Open source enters the world of atoms: A statistical analysis of open design
First Monday

Open source enters the world of atoms: A statistical analysis of open design



Abstract
Extensive research has been done to analyze the phenomenon of open source software development from various perspectives. By contrast little is known about open source development of tangible objects, so–called open design, so far. Until recently, limitations to the availability of successful empirical examples of this ‘new innovation model’ outside software may have been a key reason for this gap.

This paper contributes to the literature on the open source mode of product development by providing a quantitative study (N = 85) of open design projects. Our goal is to explore the landscape of open source development in the world of atoms, to analyze project characteristics, structures, and success, and to investigate similarities and dissimilarities to open source software development.

Contents

Introduction
Theoretical background
Approach and methodology of empirical research
The variety of open design
Discussion of results and comparison to OSS
Summary and conclusions

 


 

Introduction

A striking phenomenon in recent years has been the rise of open source software (OSS). Source codes are freely revealed via the Internet, allowing geographically distributed programmers to download and utilize the software, to suggest improvements to the community, or to make modifications themselves and to redistribute their modified code. A large number of successful examples of open source software programs have been developed and extensive research has been undertaken to analyze this phenomenon from different perspectives (von Krogh and von Hippel, 2006).

In view of the success of OSS, experts from academia and practice suggest a broader applicability of the ‘open source model’ of product development outside the software industry. To date, however very few studies have been conducted in fields other than software. They mostly focus on open content, as exemplified by Wikipedia (Royal and Kapila, 2009), but there are hardly any studies on the open development of physical products, so–called open design.

While research on OSS provides some insights for industries beyond software, Dahlander and Magnusson (2008) point out that ‘there is a wider need to understand how communities outside the hierarchical control of managers can be used in an effective manner’ in other settings [1]. Physical, as opposed to purely digital, products are often regarded as less suited to the open source mode of product development as known from OSS (Hippel and Krogh, 2003).

In order to investigate this claim we choose open design as our research field, expecting to find similarities as well as differences in project attributes: We explore the open design landscape, analyze the characteristics and structures of projects, study the performance of the open design model in practical applications, and draw comparisons to OSS development. Because of the dearth of prior research we deliberately pursue this broad approach to the phenomenon of open design in order to offer an empirical foundation for future studies.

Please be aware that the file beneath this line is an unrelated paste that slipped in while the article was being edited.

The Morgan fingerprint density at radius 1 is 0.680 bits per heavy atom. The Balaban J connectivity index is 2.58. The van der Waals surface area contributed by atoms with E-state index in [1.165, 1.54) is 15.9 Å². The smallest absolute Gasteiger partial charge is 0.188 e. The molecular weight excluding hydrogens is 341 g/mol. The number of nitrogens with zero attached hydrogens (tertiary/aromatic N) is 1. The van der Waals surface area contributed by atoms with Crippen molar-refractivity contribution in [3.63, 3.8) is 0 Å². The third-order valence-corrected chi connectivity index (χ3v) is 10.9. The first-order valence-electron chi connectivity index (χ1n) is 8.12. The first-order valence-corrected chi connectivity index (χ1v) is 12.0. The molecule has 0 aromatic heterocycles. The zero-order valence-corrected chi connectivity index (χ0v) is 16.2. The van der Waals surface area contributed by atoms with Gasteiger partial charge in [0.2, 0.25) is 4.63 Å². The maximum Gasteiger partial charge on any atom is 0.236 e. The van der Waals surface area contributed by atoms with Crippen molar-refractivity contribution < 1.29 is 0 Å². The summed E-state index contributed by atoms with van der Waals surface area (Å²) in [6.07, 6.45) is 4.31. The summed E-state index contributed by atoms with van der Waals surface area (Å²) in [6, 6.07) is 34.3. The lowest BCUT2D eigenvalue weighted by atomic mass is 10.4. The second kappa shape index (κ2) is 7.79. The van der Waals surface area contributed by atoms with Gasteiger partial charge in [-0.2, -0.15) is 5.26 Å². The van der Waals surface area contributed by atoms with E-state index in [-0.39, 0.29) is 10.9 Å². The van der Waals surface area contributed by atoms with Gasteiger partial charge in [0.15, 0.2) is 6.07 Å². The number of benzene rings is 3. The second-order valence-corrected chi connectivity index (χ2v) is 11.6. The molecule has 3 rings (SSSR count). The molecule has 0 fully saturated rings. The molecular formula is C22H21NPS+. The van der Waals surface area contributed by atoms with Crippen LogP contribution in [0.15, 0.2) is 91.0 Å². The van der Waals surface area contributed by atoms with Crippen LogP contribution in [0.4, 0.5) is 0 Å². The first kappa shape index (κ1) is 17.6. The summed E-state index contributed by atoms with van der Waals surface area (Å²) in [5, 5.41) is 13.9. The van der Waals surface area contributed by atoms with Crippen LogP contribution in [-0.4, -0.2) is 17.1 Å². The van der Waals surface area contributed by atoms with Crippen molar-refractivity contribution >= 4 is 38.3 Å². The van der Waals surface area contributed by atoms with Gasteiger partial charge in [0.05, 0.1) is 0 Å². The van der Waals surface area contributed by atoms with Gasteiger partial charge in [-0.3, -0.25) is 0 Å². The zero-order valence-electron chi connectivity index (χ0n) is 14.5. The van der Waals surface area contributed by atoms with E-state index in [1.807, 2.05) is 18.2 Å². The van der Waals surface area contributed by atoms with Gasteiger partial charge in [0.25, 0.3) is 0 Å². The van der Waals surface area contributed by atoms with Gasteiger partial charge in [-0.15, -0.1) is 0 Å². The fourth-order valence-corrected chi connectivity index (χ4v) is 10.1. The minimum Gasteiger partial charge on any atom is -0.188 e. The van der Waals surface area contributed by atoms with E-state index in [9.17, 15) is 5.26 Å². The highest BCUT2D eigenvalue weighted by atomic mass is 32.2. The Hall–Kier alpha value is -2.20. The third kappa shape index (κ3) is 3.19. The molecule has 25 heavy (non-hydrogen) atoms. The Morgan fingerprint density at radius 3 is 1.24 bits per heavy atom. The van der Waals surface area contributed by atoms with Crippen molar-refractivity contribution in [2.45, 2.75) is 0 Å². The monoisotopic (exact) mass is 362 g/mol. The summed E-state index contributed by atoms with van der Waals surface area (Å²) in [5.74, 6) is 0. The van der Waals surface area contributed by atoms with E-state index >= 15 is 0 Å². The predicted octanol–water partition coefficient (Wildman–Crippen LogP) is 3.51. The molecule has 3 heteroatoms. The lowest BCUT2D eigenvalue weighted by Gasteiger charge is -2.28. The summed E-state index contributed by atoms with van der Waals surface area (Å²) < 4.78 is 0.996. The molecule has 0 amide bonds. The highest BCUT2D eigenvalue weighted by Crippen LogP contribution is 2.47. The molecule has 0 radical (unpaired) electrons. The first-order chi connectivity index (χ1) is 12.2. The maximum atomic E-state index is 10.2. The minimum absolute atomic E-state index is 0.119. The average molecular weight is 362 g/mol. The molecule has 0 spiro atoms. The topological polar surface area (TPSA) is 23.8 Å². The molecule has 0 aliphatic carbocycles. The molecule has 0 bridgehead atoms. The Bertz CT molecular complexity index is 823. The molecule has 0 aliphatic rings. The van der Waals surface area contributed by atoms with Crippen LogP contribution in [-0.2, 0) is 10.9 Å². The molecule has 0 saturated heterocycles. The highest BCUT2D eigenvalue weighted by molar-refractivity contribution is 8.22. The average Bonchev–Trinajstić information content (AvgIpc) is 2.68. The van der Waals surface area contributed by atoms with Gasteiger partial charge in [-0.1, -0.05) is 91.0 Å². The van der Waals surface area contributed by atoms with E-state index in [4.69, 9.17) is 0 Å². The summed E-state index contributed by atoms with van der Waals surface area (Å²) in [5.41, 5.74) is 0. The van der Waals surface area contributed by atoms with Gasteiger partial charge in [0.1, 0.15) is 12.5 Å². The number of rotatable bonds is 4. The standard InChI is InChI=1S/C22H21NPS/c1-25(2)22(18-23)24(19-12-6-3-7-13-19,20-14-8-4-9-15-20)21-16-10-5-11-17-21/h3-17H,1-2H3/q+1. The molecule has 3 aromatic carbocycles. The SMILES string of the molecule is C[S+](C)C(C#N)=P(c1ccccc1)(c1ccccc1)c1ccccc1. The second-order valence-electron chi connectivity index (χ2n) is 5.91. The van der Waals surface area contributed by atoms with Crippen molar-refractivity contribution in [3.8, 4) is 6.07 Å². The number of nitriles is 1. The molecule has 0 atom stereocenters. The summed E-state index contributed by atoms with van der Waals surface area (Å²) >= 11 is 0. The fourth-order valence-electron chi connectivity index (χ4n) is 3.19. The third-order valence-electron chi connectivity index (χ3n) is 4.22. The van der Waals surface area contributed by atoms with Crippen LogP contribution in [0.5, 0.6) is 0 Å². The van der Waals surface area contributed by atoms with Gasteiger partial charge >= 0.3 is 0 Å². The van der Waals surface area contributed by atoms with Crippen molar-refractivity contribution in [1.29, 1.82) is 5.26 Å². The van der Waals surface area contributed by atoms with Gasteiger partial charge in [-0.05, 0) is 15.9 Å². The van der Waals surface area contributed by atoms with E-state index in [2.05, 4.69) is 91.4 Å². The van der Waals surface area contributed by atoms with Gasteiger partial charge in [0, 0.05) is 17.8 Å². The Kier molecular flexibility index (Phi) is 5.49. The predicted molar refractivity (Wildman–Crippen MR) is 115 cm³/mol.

The paper is structured as follows: In the next section, we discuss the open source innovation framework and derive hypotheses on the relation between certain project characteristics and project advancement from the literature on OSS for application on open design. The third section describes our research design and data acquisition. The fourth section presents the findings organized along the open source innovation framework, and the fifth section discusses those findings and their implications in relation to the hypotheses. Finally, we conclude the paper and outline implications for future research.

 

++++++++++

Theoretical background

Open source beyond software

Open source (OS) is a methodology of product development, a ‘new innovation model’ (Osterloh and Rota, 2007). The term originates from the software industry and denotes the free revelation of the source code. Open source development is an example of the private collective model (Hippel and Krogh, 2003) and a form of open technology (Nuvolari and Rullani, 2007). Shah (2005) considers OSS development as perhaps the most prominent example of the ‘community–based model’, which extends well beyond the domain of software.

In view of the success of this model in the software industry, an increasing number of experts from academia and practice (e.g., Raymond, 1999a; Lerner and Tirole, 2004) suggest its broader applicability outside the software industry. As confirmation they refer to a small number of existing projects, e.g., biotechnology projects or the OScar Project (http://www.theoscarproject.org/) (Hope, 2007; Mueller–Seitz and Reger, 2008).

To generalize the ‘OS model’ to a non–industry specific level, we build on the concept of ‘Open Source Innovation’, as defined by Raasch, et al. (2009a): Open source innovation is characterized by free revealing of information on a new design with the intention of collaborative development of a single design or a limited number of related designs for market or non–market exploitation.